flickr photo by timoni

Tuesday, October 31, 2006

Sour Slam Wrestling Gum

Back when there was a WCW, there was a WCW themed bubble gum by Amurol called Sour Slam. It came in collectible packs with the tag line "The Squared Circle of Sour!"
It got more sour as it was chewed, wouldn't you?hulkhoganThere's a wholesaler serving the inter-mountain west region which still lists Sour Slam Bubble Gum on their candy products list.
Now whatcha gonna do, brother?
See more of my Halloween 2006 photos

Monday, October 30, 2006

Gross and Nostalgic: Ghostbuster's Slimer Bubble Gum

GhostbustersThe number of Ghostbusters on State Street this year begs the question, "Were you even born when the movie came out?" And more importantly, "What ever happened to Slimer Bubble Gum?"
Slimer gum was made by the Amurol company around 1988. The Wrigley subsidiary loves to put things in a tube, and uses focus groups made up of kids. Does this explain Butt-Ugly Martians or Checkbook Bubblegum?
Some of their more popular products are Squeeze Pops, Bubble Tape, and Big League Chew.
The closest I got to tubed Slimer was a Yahoo auction for Ghostbusters Slimer Bubble Gum Toothpaste, auction still open.
You could have gotten the whole bathroom set on E-Bay for $10.50 yesterday.
There was so much to say about Slimer Bubble Gum at X-Entertainment in 2003, X-E writer Matt continued his report on the foul stuff here. Check out Matt and Mike's Halloween Countdown 2006.

Sunday, October 29, 2006

Sweet Gourd, Dude

caveboySweet Torta From Gourds

1/2 lb yellow squash
1/2 c milk
8 oz cheddar cheese
2 oz butter
1/4 c sugar
1/8 t ground ginger
1/2 t cinnamon
6 eggs
1/2 c milk
6 threads saffron
1 double 9" pastry shell
2 T sugar
1 T rosewater

Grind your gourds, then boil in milk, and strain when half-cooked. Add cheese, butter, sugar, ginger, cinnamon, six eggs, a little milk, and saffron. Blend. Spoon into pastry shell, and cook over a slow fire. (Invent Fire.) Sprinkle with sugar and rosewater. From Cariadoc's Miscellany, a collection of artcles and recipes, Torta from Gourds.
For more Freakfest 2006 shots, see my flickr photos.

Favorite Holiday Candy

Everyone has probably guessed that Halloween is consistently regarded as the biggest candy holiday. The National Confectioners Association adds that Easter, Christmas, and Valentine’s Day are close behind. The NCA also says 89 percent of adults see candy as playing a role in their winter holidays. It's estimated that Halloween candy sales increase between 1-3 percent every year.
•More than nine billion pieces of candy corn are made each yearmadeaonstate
•The U.S. spent $2.1 billion on candy during Halloween last year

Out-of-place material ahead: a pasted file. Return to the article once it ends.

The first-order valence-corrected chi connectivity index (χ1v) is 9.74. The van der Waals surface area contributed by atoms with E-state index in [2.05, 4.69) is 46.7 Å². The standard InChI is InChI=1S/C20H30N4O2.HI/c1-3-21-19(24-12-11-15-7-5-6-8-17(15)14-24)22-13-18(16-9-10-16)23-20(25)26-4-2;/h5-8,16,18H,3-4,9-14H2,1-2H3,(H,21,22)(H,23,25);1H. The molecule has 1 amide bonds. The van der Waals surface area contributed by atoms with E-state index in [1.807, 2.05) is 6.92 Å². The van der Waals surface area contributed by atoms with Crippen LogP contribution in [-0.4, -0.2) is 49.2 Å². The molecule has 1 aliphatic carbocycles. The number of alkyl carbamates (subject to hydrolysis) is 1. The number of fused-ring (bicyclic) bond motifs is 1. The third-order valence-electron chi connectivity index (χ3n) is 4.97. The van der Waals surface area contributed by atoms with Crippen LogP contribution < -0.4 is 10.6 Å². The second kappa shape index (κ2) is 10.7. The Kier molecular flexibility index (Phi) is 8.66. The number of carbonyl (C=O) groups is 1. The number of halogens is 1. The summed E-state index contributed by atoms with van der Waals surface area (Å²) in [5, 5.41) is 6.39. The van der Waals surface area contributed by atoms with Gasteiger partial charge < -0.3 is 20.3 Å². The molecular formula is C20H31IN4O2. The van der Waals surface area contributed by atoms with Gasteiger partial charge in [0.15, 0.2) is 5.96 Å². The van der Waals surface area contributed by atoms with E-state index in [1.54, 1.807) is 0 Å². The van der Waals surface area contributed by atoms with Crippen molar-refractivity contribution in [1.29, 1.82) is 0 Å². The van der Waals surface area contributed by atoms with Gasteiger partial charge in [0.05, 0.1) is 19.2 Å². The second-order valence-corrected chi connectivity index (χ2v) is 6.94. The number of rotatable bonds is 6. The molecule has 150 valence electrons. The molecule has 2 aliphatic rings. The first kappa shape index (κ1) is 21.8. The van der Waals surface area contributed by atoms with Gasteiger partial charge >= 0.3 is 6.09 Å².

•90 percent of parents admit to swiping candy from their kid’s bag
•50 percent of kids prefer chocolate for Halloween
•24 percent like non chocolate
•10 percent like gum
•The grosser the gum or candy, the better a kid will like it
•Keep your granola bars and fruit roll-ups to yourself
"You look like a rotten fruit roll-up." --Madea

Saturday, October 28, 2006

The Flavor Of Halloween


Poll: What's Your Favorite Holiday Flavor?

What's Your Favorite Holiday Flavor?
Cinnamon Spice
Peppermint Stick
The Flavor of Love
Free polls from

It's Begun: Halloween 2006

Freakfest, Horse Plop, Don't Spray Me In The--Arrrggghhh, It Burns!, whatever you want to call Halloween on State Street, it officially began last night. If there's any doubt, take a look at Moses hanging out with one of the Ambiguously Gay Duo at State St. Brats.

Friday, October 27, 2006

Candy Pole Update

pollresultsAre the experts wrong about
Halloween being
the most popular candy season?
Zagnut Winners:
Leave a comment or send an email

Wednesday, October 25, 2006

Tuesday, October 24, 2006

Score: Zagnuts

zagnutsWhat better way to fight a gloomy Monday morning in October than a trip to True Value Hardware. I always said hardware stores and gas stations have the best candy.
And look at what I found. Lookit!
The cashier says they have boxes of the tasty toasted stuff. That I'll never be Zagnut challenged again. Excuse me, I'm getting all verklempt.

Dorn True Value Hardware
1348 N. Midvale Blvd.
Madison, WI 53711
(608) 274-2511

Sunday, October 22, 2006

Better Than Quidditch?

harrypotterFind everything you wanted or didn't want to know about the game at

Saturday, October 21, 2006

Sugar Buzz: Cherry Phosphates

buzzbeeYesterday I had another hankering, this time for a cherry phosphate. You don't see them around much anymore. But you can always count on Ella's to serve you something you can't findbuzzbee anywhere else.
At least not on the eastside.
At some point I'll have to track down the Baraboo soda jerk who claims to make the best phosphates in the country. Another time, another place.
Meanwhile, feast your eyes on this.
Did you know they added a flying Harry Potter to the space junk at Ella's?

Ella's Deli
2902 East Washington Ave.
Madison, WI 53704
(608) 241-5291

Product Review: Beer and Ice Cream

If you're from WI, you've probably eaten dairy products with many things. So why not with a bottle of Leine's Honey Weiss?
The Products: Kemp's Cookies 'N Scream, Scream Stix, and Leinenkugel's Honey Weiss.
Our Findings: Half the reviewers preferred a chilly bottle of Leine's with the creamy vanilla and chocolate center of a Scream Stix ice cream bar.
The other half snubbed the Stix for the smooth vanilla ice cream and soft chocolate sandwich of Cookies 'N Scream.

Thursday, October 19, 2006

Sugar Buzz: The Rolling Pin

The Rolling Pin is a Russian bakery in Fitchburg with hearty soups and an incredible bakery display. It's run by former art teacher and pastry chef Tanya Laiter.
Have you seen a black and white cookie this big?

catandcookieDanie hadn't. I can't even begin to describe the enormity of their strawberry cream puffs and the detail on some of their cookies.
No cats were fed in the taking of this picture.
The Rolling Pin Bake Shop
2935 South Fish Hatchery Road
Fitchburg, WI 53711
(608) 270-9611

Monday, October 16, 2006

Dogs Eating...Ice Cream

shitzusMeet Saki and Sushi.
These two ice cream loving shitzus live in the lap of luxury on Madison's westside.